Olympic Torch Bearers from the Ismaili community carry the flame in VancouverAlso see related photo gallery.
The Olympic flame passed between some 12 000 torch bearers during its journey across Canada. Photo: Amin Maherali
When the Olympic Cauldron was lit at BC Place Stadium on 12 February — marking the opening of the Vancouver 2010 Olympic Winter Games — the fire that set it alight came by way of more than 25 members of the Ismaili community. Like thousands of their fellow Canadians, they were chosen to carry the flame as it made its way across Canada in the months leading up to the Games.
The Olympic Torch Relay was a 45 000 kilometre journey that started in Victoria, British Columbia. As it criss-crossed the land, visiting each Canadian province and territory and touching over 1 000 communities and places of interest, it unified the country and built excitement in anticipation of the Games. In the course of 106 days, some 12 000 people had the honour of carrying the Olympic flame as torch bearers.
The Olympic flame is symbolic of the Games’ principles of peace, brotherhood and friendship — also cherished by Muslims. When it returned to British Columbia, Hassanali Merali had the honour of carrying it in Vancouver.
Vice-President Malik Talib passes on the flame after his run. Photo: Hakam Bhaloo
“Carrying the flame was a unique opportunity to represent the Foundation, the Ismaili community and Canada at large,” said Merali, who was asked to carry the Olympic flame as a representative of the Heart and Stroke Foundation. “The Olympics is an event which represents the multicultural and diverse society in which we live. I take a lot of pride in being a part of the Ismaili community, a community that contributes to the wider society.”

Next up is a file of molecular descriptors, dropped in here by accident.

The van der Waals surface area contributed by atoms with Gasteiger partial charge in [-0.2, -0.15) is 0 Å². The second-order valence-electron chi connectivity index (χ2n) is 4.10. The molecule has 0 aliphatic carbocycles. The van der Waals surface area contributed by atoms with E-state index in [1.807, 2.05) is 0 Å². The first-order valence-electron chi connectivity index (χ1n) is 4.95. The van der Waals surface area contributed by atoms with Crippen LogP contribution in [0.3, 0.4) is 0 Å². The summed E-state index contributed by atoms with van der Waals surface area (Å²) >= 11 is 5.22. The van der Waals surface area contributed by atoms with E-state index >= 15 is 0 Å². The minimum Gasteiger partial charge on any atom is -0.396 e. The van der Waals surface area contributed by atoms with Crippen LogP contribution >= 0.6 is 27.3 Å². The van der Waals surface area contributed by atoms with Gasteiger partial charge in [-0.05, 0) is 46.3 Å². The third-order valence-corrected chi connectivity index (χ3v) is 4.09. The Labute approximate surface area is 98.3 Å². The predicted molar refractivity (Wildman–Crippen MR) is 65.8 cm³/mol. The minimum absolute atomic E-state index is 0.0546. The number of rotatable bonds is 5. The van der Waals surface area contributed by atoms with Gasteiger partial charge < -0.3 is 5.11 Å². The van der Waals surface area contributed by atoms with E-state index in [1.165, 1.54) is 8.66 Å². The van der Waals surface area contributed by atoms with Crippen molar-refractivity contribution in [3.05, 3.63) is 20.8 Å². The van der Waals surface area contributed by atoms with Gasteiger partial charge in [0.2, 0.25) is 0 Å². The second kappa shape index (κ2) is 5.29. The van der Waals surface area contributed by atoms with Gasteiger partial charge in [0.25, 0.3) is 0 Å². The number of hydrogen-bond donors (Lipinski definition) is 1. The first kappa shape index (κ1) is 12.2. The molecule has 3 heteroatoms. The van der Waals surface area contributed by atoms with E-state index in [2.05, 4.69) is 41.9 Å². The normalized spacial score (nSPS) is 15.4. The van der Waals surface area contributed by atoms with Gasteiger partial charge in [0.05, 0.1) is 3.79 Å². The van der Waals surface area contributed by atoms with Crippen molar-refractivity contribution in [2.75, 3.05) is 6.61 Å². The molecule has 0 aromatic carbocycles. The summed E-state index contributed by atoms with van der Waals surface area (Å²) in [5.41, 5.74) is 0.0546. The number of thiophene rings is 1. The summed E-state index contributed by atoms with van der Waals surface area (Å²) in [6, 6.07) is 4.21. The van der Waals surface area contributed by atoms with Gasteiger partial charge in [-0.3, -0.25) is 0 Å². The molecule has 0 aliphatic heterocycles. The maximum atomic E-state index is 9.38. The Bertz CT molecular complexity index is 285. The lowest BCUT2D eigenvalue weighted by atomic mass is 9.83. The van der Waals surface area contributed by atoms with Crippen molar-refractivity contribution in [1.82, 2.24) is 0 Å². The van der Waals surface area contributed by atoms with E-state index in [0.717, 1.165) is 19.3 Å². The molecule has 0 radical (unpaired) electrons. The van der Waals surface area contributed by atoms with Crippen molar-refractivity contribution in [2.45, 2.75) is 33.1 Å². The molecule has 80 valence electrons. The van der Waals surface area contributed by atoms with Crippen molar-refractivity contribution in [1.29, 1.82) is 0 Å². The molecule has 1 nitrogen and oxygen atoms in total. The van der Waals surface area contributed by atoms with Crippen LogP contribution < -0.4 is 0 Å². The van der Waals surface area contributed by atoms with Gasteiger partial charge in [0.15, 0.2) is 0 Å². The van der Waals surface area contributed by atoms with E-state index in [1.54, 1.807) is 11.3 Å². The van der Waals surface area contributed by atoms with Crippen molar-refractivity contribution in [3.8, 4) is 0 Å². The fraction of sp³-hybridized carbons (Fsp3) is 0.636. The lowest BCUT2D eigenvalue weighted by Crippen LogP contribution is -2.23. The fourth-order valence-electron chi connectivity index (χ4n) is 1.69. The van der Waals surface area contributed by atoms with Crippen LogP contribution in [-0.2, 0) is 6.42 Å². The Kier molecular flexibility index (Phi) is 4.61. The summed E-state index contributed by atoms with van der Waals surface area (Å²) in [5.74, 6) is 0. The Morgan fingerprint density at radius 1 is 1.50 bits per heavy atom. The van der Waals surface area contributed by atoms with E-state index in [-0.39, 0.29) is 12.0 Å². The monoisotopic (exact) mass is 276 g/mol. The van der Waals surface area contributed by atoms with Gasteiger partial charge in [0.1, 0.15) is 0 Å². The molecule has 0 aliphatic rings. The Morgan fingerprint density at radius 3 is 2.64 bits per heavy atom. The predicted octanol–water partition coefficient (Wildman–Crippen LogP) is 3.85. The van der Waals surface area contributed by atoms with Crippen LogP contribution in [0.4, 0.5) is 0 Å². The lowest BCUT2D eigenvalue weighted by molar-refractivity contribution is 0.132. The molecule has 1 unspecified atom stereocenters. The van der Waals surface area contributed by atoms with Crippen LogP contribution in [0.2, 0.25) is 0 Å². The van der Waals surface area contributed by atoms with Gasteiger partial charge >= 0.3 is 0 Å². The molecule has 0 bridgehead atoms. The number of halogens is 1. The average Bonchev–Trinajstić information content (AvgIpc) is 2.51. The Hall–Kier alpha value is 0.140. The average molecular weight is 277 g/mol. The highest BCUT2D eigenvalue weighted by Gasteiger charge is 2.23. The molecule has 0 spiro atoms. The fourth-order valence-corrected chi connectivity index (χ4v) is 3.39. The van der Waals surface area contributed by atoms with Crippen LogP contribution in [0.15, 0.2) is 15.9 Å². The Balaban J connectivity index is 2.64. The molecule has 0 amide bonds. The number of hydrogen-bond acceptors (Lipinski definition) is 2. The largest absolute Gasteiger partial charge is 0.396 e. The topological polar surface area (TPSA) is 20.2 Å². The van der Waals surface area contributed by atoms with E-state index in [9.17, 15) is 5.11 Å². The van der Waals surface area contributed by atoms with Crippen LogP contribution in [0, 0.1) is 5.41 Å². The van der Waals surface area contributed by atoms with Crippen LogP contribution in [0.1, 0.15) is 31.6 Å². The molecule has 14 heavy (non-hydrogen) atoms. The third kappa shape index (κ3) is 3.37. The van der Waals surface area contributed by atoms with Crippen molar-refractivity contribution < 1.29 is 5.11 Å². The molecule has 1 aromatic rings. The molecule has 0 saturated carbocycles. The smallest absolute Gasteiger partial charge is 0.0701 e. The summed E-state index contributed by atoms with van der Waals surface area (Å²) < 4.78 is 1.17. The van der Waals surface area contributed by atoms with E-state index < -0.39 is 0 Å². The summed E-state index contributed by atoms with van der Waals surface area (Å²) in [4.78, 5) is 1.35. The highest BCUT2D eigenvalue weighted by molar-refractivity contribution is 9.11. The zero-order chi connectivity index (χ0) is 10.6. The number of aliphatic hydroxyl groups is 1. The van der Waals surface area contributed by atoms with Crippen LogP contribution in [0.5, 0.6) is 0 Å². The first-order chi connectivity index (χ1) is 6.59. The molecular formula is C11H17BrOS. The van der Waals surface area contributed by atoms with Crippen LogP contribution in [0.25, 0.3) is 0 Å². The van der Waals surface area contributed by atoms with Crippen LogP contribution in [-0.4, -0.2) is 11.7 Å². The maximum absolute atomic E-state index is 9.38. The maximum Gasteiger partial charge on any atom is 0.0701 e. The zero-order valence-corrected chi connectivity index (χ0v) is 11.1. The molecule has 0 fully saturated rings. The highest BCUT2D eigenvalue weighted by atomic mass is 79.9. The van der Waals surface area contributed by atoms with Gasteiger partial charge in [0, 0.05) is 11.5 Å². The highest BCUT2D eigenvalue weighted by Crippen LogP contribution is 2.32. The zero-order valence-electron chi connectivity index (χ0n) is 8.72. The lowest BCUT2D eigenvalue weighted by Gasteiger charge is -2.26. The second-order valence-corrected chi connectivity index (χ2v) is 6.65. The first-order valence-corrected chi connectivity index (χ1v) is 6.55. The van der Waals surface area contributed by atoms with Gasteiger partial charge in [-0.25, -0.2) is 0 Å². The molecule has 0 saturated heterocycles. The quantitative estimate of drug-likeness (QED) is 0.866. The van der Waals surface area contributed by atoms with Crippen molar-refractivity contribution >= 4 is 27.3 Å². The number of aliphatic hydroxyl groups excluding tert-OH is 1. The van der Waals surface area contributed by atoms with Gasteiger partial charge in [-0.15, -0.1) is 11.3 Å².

A Tanzanian who immigrated to Canada in 1972, Merali has lived in New Brunswick, Nova Scotia, Newfoundland and is now a resident of British Columbia. Volunteerism has been an important part of his life, and his services to the Heart and Stroke Foundation over the past 11 years earned him the Foundation’s Skookum Award for leadership, dedication and hard work, as well as the Leadership Award with Distinction, which recognises ten years of dedication and contribution to the organisation.
Olympic torch bearer Hassanali Merali carried the flame as a representative of the Heart and Stroke Foundation. Photo: Hakam Bhaloo
Zoya Jiwa, a Grade 10 high school student from Coquitlam, British Columbia was part of a leadership group that entered a contest run by the Royal Bank of Canada, which challenged students to send in a video showing how their school helps the community. Along with 20 others, Jiwa was selected to carry the Olympic flame over a one kilometre stretch in Coquitlam. “We are all united by the Olympics as it brings people together,” said Jiwa. ”It is also an exciting time for the Ismaili community and it is awesome that we get to participate in the torch relay and other Olympic events.”
Farhan Lalji is no stranger to major sporting events. As a broadcaster with Canadian sports network TSN for the past 12 years, the 2010 Games will be the fourth Olympic Games that Lalji has covered. The network was allocated six spots in the torch relay, and Lalji was the only BC on-air personality asked to carry the flame. He described how the excitement for the event grew as he made his way towards his starting position.
Darbir Rashid and Zoya Jiwa celebrate after their torch run. Photo: Azim Verjee
“Once I was in my position to start the relay, the reaction in the streets made me realise that this was an extremely special moment,” said Lalji. “I had about seven minutes with my wife, son, parents, and sister at the starting spot before I got the torch, and I was extremely happy to be able to share with my family. The reaction on the streets and from the people was overwhelming.”
On 11 February 2010, Ismaili Council for Canada Vice-President Malik Talib carried the Olympic flame in Vancouver. “The Olympic Games are an opportunity for the Ismaili community to show our strong community values and spirit of volunteerism,” said Talib. “The Olympic ideals of peace, brotherhood and friendship are shared values of the Ismaili community, and it is our privilege to be given the opportunity to work together with the Vancouver Organizing Committee for the 2010 Olympic and Paralympic Winter Games to help welcome the world to Canada.”